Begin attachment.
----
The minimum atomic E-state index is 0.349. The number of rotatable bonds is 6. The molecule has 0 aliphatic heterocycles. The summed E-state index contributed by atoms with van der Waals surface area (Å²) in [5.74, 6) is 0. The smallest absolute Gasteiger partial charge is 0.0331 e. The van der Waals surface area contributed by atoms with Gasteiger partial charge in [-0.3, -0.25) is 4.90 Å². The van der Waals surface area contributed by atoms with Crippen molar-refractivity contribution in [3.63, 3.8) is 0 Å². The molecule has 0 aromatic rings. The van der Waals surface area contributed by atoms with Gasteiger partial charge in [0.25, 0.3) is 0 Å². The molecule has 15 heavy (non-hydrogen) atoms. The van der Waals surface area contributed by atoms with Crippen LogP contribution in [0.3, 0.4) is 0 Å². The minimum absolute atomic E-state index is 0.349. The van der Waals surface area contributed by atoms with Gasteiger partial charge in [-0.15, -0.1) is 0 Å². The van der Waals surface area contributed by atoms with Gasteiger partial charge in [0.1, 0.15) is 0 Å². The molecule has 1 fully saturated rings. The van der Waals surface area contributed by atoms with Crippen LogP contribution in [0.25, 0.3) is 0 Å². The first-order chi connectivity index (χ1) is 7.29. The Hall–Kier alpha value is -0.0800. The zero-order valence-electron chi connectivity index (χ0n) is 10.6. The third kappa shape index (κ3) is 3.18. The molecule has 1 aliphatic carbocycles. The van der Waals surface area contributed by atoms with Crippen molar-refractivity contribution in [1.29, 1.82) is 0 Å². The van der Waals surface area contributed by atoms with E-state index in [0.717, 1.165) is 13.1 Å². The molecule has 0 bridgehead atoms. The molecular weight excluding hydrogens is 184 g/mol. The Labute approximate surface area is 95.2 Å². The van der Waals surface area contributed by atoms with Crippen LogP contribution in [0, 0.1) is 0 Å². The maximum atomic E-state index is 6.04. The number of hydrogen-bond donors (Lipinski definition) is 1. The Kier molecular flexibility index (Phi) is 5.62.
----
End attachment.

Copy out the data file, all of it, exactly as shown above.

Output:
The minimum atomic E-state index is 0.349. The number of rotatable bonds is 6. The molecule has 0 aliphatic heterocycles. The summed E-state index contributed by atoms with van der Waals surface area (Å²) in [5.74, 6) is 0. The smallest absolute Gasteiger partial charge is 0.0331 e. The van der Waals surface area contributed by atoms with Gasteiger partial charge in [-0.3, -0.25) is 4.90 Å². The van der Waals surface area contributed by atoms with Crippen molar-refractivity contribution in [3.63, 3.8) is 0 Å². The molecule has 0 aromatic rings. The van der Waals surface area contributed by atoms with Gasteiger partial charge in [0.25, 0.3) is 0 Å². The molecule has 15 heavy (non-hydrogen) atoms. The van der Waals surface area contributed by atoms with Crippen LogP contribution in [0.3, 0.4) is 0 Å². The minimum absolute atomic E-state index is 0.349. The van der Waals surface area contributed by atoms with Gasteiger partial charge in [-0.15, -0.1) is 0 Å². The van der Waals surface area contributed by atoms with Gasteiger partial charge in [0.1, 0.15) is 0 Å². The molecule has 1 fully saturated rings. The van der Waals surface area contributed by atoms with Crippen LogP contribution in [0.25, 0.3) is 0 Å². The first-order chi connectivity index (χ1) is 7.29. The Hall–Kier alpha value is -0.0800. The zero-order valence-electron chi connectivity index (χ0n) is 10.6. The third kappa shape index (κ3) is 3.18. The molecule has 1 aliphatic carbocycles. The van der Waals surface area contributed by atoms with Crippen molar-refractivity contribution in [1.29, 1.82) is 0 Å². The van der Waals surface area contributed by atoms with E-state index in [0.717, 1.165) is 13.1 Å². The molecule has 0 bridgehead atoms. The molecular weight excluding hydrogens is 184 g/mol. The Labute approximate surface area is 95.2 Å². The van der Waals surface area contributed by atoms with Crippen LogP contribution in [0, 0.1) is 0 Å². The maximum atomic E-state index is 6.04. The number of hydrogen-bond donors (Lipinski definition) is 1. The Kier molecular flexibility index (Phi) is 5.62.